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Why the poor wear flashier trainers

The affluent give lectures on frugality while knowing nothing of the misery of deprivation. Plus: Paul Raymond, and obliging stereotypes

One of the most regular horrors of British public life is the spectacle of a politician informing the disadvantaged that he empathises with their plight and would, if called upon, be ready to experience some of their privations himself. The sympathy may be genuine and the principle sound, but somehow these displays of fellow-feeling are nearly always cancelled out by the fact that they come courtesy of well-lunched middle-aged men whose last major domestic inconvenience was the au pair calling in sick.

If there is any consolation in the sight of the Conservative Party chairman, Grant Shapps, proudly declaring that two of his children share a room, or the Work and Pensions Secretary, Iain Duncan Smith, maintaining that he could exist on £53 a week "if I had to", it lies in the awareness that ghoulish assessments of how little it takes to live on have been doing the rounds for decades. Back in the 1930s, for example, a forensic debate took place in the newspapers over the question of whether an unemployed family of three could survive on the 16 shillings (80p) left to them once their rent and heating costs had been deducted.

The last word in this journey was uttered by the writer of a letter to the New Statesman who claimed that he could live on 3s 11½d a week (just under 20p) by way of a menu consisting of wholemeal bread, vegetables, oranges and broken biscuits, with the food eaten raw to save on fuel bills. But when it comes to it, the exact sums quoted in these discussions – from the New Statesman correspondent's 20p to Iain Duncan Smith's £53 – are immaterial: anyone who is absolutely compelled to, and has a reasonable idea of nutrition, can live on practically anything. What such surveys always lose sight of are the psychological currents that run beneath the average bread-line existence.

As George Orwell pointed out three-quarters of a century ago, a millionaire may enjoy breakfasting on orange juice and Ryvita biscuits. A benefits claimant does not. "When you are... underfed, harassed, bored and miserable, you don't want to eat dull wholesome food." This attitude applies to every compartment of life. It used to puzzle me, while supervising the church youth football team, to note that the boys from the poorest homes invariably had the flashiest trainers. But then, as Richard Hoggart once observed, the working classes have been cheerful existentialists for centuries.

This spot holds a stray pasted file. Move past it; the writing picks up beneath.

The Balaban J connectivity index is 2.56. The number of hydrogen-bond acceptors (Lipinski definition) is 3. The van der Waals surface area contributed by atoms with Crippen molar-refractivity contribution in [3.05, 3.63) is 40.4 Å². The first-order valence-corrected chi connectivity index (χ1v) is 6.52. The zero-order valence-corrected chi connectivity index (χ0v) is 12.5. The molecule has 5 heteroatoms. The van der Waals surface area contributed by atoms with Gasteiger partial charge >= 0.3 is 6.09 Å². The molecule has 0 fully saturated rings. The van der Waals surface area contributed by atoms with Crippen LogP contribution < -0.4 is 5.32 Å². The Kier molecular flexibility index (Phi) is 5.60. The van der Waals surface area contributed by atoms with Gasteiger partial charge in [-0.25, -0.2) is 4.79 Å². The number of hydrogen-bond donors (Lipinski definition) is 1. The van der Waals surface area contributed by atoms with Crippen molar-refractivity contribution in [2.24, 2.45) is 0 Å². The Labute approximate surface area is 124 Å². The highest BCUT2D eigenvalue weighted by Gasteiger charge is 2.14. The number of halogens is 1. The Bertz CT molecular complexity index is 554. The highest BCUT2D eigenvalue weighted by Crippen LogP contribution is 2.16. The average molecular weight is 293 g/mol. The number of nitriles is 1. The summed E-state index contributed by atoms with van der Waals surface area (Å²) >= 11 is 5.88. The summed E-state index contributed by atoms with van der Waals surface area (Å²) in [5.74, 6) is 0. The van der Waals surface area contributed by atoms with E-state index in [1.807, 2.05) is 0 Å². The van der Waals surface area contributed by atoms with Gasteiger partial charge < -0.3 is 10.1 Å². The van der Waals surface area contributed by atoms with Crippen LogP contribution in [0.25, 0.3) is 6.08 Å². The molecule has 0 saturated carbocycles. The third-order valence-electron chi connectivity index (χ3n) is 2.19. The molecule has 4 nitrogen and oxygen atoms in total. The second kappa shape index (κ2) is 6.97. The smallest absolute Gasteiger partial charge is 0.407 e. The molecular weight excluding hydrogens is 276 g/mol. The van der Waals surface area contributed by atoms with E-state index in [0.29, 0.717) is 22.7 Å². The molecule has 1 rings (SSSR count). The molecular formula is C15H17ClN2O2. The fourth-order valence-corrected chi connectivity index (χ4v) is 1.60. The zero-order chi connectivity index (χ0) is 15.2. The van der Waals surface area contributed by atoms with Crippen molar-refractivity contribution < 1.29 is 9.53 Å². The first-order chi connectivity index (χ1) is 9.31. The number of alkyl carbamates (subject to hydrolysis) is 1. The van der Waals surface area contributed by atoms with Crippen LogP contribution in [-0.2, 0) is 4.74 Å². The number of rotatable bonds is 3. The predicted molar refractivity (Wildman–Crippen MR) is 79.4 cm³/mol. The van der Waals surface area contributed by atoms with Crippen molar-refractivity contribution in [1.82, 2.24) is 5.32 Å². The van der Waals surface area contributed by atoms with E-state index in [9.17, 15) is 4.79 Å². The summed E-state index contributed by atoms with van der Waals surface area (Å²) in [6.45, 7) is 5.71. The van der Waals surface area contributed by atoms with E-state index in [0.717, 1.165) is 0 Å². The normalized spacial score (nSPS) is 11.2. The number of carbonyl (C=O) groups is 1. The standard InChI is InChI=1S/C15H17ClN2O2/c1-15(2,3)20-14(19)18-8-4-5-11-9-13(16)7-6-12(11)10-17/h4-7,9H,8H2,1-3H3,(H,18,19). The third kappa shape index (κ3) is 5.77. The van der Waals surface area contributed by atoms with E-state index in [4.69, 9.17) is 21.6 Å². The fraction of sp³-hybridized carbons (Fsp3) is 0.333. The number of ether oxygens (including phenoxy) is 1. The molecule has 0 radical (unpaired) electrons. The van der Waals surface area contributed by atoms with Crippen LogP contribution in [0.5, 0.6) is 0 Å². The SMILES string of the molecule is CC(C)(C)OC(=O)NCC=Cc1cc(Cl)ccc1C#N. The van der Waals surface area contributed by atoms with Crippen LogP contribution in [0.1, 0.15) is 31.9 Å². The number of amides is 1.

To watch a preview of The Look of Love, Michael Winterbottom's forthcoming biopic of the Soho porn baron-cum-property magnate Paul Raymond, as I did last week, was to be reminded of the extraordinary complexity of the stereotyping process. Curiously, everyone in the film seemed to fill an almost figurative role. Raymond – played with tremendous attack by Steve Coogan – is the oldest swinger in town, hoovering up the sherbert and eyeing up the ladeez in a desperate attempt to retain his playboy edge. Fiona Richmond (played by Tamsin Egerton) is the bit of posh who enjoys talking dirty: not to be outdone, the editor of Raymond's magazines peers at the smut from behind a hedge of corkscrew curls and aviator sunglasses.

And yet, a glance at Members Only, Paul Willetts's entertaining biography of Raymond, on which the film is based, reveals that the key participants are almost exactly as portrayed on celluloid. Were they in at the birth of the stereotypes by which they are now represented, or, noting the way in which their lives were shaping, did they grit their teeth and play along? The stereotype's complicity in acting up to and abetting the role assigned to him should never be underestimated. Thus at Oxford University in the early 1980s there was a category of undergraduate known as the "Northern chemist". What was remarkable was the enthusiasm with which potential recruits embraced its caste-marks, grew their hair, listened to Meatloaf on the jukebox and gamely inebriated themselves in the college bar.

The imminent publication of John Crace's Harry's Games: Inside the Mind of Harry Redknapp reinforces this point. My father was doing impersonations of 'Arry 20 years ago ("I mean, well... the lads done great... can't fault their commitment... The boy did good" etc.). Half-manufactured, half-innate, the Redknapp persona – like Paul Raymond's – is an altogether tantalising piece of cultural assemblage.


Still with football, amid the continuing fuss about the political affiliations of the incoming Sunderland manager Paolo di Canio, I was hearted to read the article contributed by the West Ham co-proprietor David Sullivan to Thursday's Independent. Mr Sullivan did not mince his words: "Until he provides a clear refutation of his previous position, we'll have to assume he thinks fascism and football can get along together. Not in my book they don't, and Sunderland should not have appointed him manager."

All this is stirring stuff and, naturally, to be applauded. On the other hand, as Mr Sullivan luxuriates in the warmth of the moral high ground, it should not be forgotten that here is a man who made the fortune that enabled him to buy West Ham by exploiting women for commercial gain. You could argue – I wouldn't dream of arguing it, myself – that Mr Sullivan is at least as unfit to be involved in the running of a Premier League football team as Paolo di Canio.